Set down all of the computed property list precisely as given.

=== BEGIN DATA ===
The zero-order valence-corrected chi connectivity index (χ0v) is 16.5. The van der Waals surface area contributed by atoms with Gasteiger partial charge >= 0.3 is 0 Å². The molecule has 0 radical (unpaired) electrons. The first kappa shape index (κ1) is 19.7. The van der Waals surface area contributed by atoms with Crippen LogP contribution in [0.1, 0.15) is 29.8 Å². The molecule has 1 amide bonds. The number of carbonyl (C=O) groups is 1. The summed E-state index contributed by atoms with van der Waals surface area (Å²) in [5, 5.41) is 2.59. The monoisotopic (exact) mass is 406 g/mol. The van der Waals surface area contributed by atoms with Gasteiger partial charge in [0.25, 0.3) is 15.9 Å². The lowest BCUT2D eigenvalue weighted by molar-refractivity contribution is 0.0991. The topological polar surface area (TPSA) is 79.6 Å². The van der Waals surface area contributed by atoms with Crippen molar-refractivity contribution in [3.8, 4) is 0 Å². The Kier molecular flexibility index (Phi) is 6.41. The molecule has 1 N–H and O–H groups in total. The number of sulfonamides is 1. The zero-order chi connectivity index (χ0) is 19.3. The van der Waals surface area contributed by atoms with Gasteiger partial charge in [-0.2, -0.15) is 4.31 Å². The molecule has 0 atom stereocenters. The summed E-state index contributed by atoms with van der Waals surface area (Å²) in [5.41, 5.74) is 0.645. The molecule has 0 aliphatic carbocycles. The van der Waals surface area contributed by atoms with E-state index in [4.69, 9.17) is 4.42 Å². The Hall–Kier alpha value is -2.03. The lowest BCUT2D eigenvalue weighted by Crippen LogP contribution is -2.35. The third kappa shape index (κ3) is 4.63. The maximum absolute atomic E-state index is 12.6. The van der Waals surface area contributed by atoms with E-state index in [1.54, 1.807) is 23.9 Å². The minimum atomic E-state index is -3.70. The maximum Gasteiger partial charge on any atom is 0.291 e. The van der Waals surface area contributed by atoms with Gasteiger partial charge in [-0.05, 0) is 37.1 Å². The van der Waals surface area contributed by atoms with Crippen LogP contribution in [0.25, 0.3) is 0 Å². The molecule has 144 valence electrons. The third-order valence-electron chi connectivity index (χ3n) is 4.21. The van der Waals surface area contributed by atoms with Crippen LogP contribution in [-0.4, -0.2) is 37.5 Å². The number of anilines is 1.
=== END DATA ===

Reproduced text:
The zero-order valence-corrected chi connectivity index (χ0v) is 16.5. The van der Waals surface area contributed by atoms with Gasteiger partial charge >= 0.3 is 0 Å². The molecule has 0 radical (unpaired) electrons. The first kappa shape index (κ1) is 19.7. The van der Waals surface area contributed by atoms with Crippen LogP contribution in [0.1, 0.15) is 29.8 Å². The molecule has 1 amide bonds. The number of carbonyl (C=O) groups is 1. The summed E-state index contributed by atoms with van der Waals surface area (Å²) in [5, 5.41) is 2.59. The monoisotopic (exact) mass is 406 g/mol. The van der Waals surface area contributed by atoms with Gasteiger partial charge in [0.25, 0.3) is 15.9 Å². The lowest BCUT2D eigenvalue weighted by molar-refractivity contribution is 0.0991. The topological polar surface area (TPSA) is 79.6 Å². The van der Waals surface area contributed by atoms with Crippen molar-refractivity contribution in [3.8, 4) is 0 Å². The Kier molecular flexibility index (Phi) is 6.41. The molecule has 1 N–H and O–H groups in total. The number of sulfonamides is 1. The zero-order chi connectivity index (χ0) is 19.3. The van der Waals surface area contributed by atoms with Gasteiger partial charge in [-0.2, -0.15) is 4.31 Å². The molecule has 0 atom stereocenters. The summed E-state index contributed by atoms with van der Waals surface area (Å²) in [5.41, 5.74) is 0.645. The molecule has 0 aliphatic carbocycles. The van der Waals surface area contributed by atoms with E-state index in [4.69, 9.17) is 4.42 Å². The Hall–Kier alpha value is -2.03. The lowest BCUT2D eigenvalue weighted by Crippen LogP contribution is -2.35. The third kappa shape index (κ3) is 4.63. The maximum absolute atomic E-state index is 12.6. The van der Waals surface area contributed by atoms with E-state index in [1.54, 1.807) is 23.9 Å². The minimum atomic E-state index is -3.70. The maximum Gasteiger partial charge on any atom is 0.291 e. The van der Waals surface area contributed by atoms with Gasteiger partial charge in [-0.05, 0) is 37.1 Å². The van der Waals surface area contributed by atoms with Crippen LogP contribution in [0.25, 0.3) is 0 Å². The molecule has 144 valence electrons. The third-order valence-electron chi connectivity index (χ3n) is 4.21. The van der Waals surface area contributed by atoms with Crippen LogP contribution in [-0.4, -0.2) is 37.5 Å². The number of anilines is 1.